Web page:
If moisture is causing the squeak, you need to dry out your shoes. Place some fabric softener on a washcloth, and put it in the dryer with your shoes. Run the dryer on low for about 10 minutes. Don’t leave the dryer running for longer than that, or it may damage your shoes.

Some people worry about putting their shoes in the dryer. If you’re not sure whether your footwear will hold up, try placing them in a warm, well-ventilated room instead. You could put your shoes in the sun too. However, this could stiffen or discolor the material.

Lubricate the Shoes

If your shoes still squeak, consider lubricating them with oil. You can use coconut oil in much the same way as baby powder. Remove the insoles, and apply a thin layer of coconut oil to the shoes.

A little goes a long way. You’ll need to add more oil every time your shoes begin to squeak again.

This method has another benefit. Because coconut oil has antimicrobial properties, it can also help combat foot odor. You can use petroleum jelly in the same way. However, this method won’t fight bacteria.

WD-40 stops door hinges and other things around the house from squeaking. It could help with your squeaky shoes too.

To use this method, squirt WD-40 on a cotton ball. Then, rub it over the seams on the outside of your shoes. This is a great trick to use on artificial leather. You might not want to apply WD-40 to real leather or suede, however. It could damage the material. Apply a small amount to an inconspicuous area to test it out before putting WD-40 all over your shoes.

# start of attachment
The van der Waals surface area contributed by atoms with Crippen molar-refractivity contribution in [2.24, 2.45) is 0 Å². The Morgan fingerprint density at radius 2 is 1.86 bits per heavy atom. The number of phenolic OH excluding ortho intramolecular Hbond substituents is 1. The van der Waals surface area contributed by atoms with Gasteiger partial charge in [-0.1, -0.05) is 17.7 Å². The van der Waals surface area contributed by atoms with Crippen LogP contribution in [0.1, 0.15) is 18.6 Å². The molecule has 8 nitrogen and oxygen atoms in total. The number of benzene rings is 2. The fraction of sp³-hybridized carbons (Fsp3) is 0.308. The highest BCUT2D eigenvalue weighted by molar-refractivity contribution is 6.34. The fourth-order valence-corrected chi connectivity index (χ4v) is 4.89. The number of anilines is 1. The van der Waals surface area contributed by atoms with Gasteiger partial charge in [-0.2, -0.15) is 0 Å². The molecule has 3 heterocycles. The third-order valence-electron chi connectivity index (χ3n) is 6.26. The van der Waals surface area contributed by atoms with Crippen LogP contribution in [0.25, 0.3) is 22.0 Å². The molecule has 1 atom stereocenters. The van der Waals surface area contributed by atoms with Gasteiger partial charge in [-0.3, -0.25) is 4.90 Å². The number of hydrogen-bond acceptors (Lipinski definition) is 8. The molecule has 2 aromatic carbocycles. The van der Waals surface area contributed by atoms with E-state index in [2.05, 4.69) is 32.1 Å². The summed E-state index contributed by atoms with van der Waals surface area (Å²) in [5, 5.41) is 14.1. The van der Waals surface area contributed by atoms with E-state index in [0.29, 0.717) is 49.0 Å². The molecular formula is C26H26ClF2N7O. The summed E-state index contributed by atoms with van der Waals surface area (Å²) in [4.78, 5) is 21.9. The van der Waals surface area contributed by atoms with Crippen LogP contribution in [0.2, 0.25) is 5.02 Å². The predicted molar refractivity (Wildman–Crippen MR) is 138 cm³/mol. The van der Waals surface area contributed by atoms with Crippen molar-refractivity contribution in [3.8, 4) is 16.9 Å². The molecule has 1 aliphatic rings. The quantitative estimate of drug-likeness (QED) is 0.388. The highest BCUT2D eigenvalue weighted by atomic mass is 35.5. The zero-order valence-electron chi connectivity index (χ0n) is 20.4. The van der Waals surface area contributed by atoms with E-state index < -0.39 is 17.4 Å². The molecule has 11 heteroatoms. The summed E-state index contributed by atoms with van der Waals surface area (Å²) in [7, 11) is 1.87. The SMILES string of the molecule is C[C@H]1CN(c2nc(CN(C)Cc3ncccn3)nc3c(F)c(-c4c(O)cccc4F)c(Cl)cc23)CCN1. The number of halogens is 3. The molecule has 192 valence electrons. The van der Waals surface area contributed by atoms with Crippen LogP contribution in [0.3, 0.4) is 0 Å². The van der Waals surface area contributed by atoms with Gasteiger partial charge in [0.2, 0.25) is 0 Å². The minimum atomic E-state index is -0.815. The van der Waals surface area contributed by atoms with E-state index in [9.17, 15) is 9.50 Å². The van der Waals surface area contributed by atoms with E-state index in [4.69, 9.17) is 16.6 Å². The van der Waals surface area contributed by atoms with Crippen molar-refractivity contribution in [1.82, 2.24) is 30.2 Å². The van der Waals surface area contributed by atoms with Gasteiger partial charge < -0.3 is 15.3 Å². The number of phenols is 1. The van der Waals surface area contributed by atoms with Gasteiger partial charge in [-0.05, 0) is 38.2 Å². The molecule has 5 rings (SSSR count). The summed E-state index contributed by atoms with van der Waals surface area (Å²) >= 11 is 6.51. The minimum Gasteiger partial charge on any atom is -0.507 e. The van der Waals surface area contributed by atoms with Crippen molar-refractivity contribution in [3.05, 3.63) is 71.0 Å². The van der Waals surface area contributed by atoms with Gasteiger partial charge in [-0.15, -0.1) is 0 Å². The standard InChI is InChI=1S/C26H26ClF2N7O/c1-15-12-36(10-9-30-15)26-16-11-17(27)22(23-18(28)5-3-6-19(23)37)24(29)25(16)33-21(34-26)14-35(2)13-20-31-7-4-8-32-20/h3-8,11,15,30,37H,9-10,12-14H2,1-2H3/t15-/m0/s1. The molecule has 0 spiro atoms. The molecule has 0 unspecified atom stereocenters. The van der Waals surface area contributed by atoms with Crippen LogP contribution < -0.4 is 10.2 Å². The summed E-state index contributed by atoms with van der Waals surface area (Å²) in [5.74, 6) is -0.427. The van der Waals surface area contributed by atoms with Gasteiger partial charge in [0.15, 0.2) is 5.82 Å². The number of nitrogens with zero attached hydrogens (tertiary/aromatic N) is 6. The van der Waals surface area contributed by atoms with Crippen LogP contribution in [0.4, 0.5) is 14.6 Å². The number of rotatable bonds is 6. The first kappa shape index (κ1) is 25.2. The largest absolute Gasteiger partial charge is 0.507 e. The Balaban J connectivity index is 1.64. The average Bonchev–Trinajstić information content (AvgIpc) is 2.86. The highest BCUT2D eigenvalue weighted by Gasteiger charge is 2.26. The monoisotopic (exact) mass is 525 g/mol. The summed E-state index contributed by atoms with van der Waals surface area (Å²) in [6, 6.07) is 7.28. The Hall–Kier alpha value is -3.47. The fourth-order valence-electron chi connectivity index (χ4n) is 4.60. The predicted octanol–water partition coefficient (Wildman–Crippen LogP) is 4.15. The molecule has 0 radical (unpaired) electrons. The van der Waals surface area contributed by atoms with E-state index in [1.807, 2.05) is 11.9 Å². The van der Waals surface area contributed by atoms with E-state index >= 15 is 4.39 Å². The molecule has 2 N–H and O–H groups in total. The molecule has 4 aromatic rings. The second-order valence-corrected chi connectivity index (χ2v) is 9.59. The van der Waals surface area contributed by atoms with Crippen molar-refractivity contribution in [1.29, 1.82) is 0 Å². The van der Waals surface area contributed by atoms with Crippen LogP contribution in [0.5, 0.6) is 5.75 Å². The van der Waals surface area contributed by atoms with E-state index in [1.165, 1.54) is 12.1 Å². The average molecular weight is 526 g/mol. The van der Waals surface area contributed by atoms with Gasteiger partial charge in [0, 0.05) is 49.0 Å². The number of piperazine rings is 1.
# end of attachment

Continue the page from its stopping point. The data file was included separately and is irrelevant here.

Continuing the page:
Saddle soap or leather conditioner can make your shoes more pliable. If tight leather is causing the squeak, this method could help.

Pay attention to the area near the laces. As the laces rub on the shoe material, they could make noise. Applying saddle soap here may moisturize the shoe enough to stop the squeak. If your suede shoes squeak, purchase a leather conditioner that’s made specifically for that material.

The DIY Oil Trick

You can stop your shoes from squeaking even if you don’t have special products. A blend of oil and water can make your shoes more pliable and less likely to creak.

To make this, put three parts of olive oil and one part water in a spray bottle. Shake it, and then spritz the shoes. You can massage the spray into the leather to condition it.

Another option is to blend vegetable oil with acetone, which is an ingredient found in nail polish remover. You shouldn’t use nail polish remover, though. Look for a product that contains only acetone.

Mix 90 percent vegetable oil with 10 percent acetone. Test a small area on the shoe before you spray the mixture all over it. You can also use this lubricant on squeaky items throughout your house.

Break-in Your Shoes